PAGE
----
Scots arrive in Port Elgin for the International Strathcona Cup

Twenty Scottish curlers arrived on Sunday morning, January 15th in Port Elgin.

The curlers were piped in to the Port Elgin Curling Club and, after appropriate ceremony including a “wee dram”, the teams took to the ice.

While the 20 Scots participated in Port Elgin, two other groups of twenty are also touring other parts of Canada and will come together in Ottawa in early February for a final celebration. Each of the tours visits approximately 24 clubs and the scores of all games will be accumulated to determine the winner.

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The Strathcona Cup, is the world’s oldest international curling competition with a rich history that began in 1903 when Scottish curlers visited Canada. Six years later, a Canadian team was assembled to visit Scotland in 1909.

The President of the Royal Caledonian Curling Club (RCCC) in 1909 was Lord Strathcona (Sir Donald Smith), a Scot who emigrated to Canada in his late teens. He earned his fortune in Canada, was a Commissioner and Governor of the Hudson’s Bay Company, President of the Bank of Montreal, and twice a Member of Parliament. He was a good friend of Sir John A. Macdonald and was best known for financing the building of the Canadian Pacific Railway, a key achievement in MacDonald’s political success. He, in fact, is famously pictured hammering “the last spike” of the transcontinental railway at Craigellachie, B.C. on November 7th, 1885.

In his later years, Sir Smith returned to Scotland and in 1909, while President of the RCCC, he commissioned a trophy for competition between Canada and Scotland and the Strathcona Cup was born.  The Cup has scenes etched onto it from both Canada and Scotland.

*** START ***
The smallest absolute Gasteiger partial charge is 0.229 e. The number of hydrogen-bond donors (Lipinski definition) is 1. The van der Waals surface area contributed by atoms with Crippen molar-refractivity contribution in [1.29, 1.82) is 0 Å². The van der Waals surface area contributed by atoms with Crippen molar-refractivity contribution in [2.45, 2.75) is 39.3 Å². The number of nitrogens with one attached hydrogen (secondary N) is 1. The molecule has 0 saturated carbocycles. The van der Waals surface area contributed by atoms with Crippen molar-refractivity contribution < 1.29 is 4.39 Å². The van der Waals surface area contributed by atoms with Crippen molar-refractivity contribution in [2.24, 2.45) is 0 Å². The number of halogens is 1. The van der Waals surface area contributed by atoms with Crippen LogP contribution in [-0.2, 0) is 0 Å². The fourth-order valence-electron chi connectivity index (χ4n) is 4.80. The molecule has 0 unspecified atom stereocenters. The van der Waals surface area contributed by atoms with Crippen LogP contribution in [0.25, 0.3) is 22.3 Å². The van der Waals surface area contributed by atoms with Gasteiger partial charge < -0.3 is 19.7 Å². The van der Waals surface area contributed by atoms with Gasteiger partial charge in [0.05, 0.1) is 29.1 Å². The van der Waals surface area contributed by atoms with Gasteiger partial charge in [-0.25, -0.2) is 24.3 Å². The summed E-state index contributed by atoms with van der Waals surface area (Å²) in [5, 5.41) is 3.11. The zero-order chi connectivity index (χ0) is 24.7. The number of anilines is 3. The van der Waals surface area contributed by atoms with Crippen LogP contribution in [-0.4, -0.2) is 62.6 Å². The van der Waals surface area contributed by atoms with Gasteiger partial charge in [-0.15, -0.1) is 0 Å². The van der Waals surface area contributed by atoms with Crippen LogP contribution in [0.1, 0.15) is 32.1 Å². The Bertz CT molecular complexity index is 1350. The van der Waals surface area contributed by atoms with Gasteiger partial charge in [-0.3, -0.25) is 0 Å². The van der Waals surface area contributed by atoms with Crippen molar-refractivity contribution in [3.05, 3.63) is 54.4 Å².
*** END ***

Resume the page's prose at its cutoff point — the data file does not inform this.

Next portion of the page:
Special Guests Sybil Mercer and Bill Streeter

Among the guests of honour who attended the event were Mayor Luke Charbonneau, William (Bill) Streeter and Sybil Mercer.

Streeter and Mercer, with Port Elgin Curling Club President Earl Anderson, were also part of the welcoming Committee as the Scottish teams arrived.  The visitors were piped into the Club by piper Steve Wolfe under an arch of curling brooms.



Bill Streeter, local historian said that, “The Strathcona Cup is a wonderful tradition, steeped in friendship between the two countries but also includes some pretty serious competition.”

Streeter officially started the game by delivering the first rock. Formerly an avid curler, he previously played with and was ‘courier’ for the Canadian team when it made a tour to Scotland as part of the Strathcona Cup. (The courier maintains schedules for the team ensuring events stay on time)

Sybil Mercer (2nd from left) photo 1990

Mercer was also a long-time curler and during the 1980s served as president of the Southampton Curling Club (SCC). She also coached the junior men’s team to the Ontario finals and served on the board of the Canadian Ladies Curling Association (CLCA). Mercer also travelled to Scotland in 1990 as part of the Canadian women’s team that included curlers from across Canada and again as part of the Canadian mixed-team.

Mayor Charbonneau welcomed the visitors and told them of the close kinship with Scottish heritage that exists in the region.  “With names like our own Bruce County and places like Kincardine, Arran, Culross and others, we have close ties to our Scottish history.”

The Scots were also treated to some of Port Elgin’s finest curlers who, on three of the four sheets, handily defeated the visitors.

Following the lunch of fresh pickerel fish prepared and served by Club volunteers, the Scottish curlers were back on the bus to head for London (ON).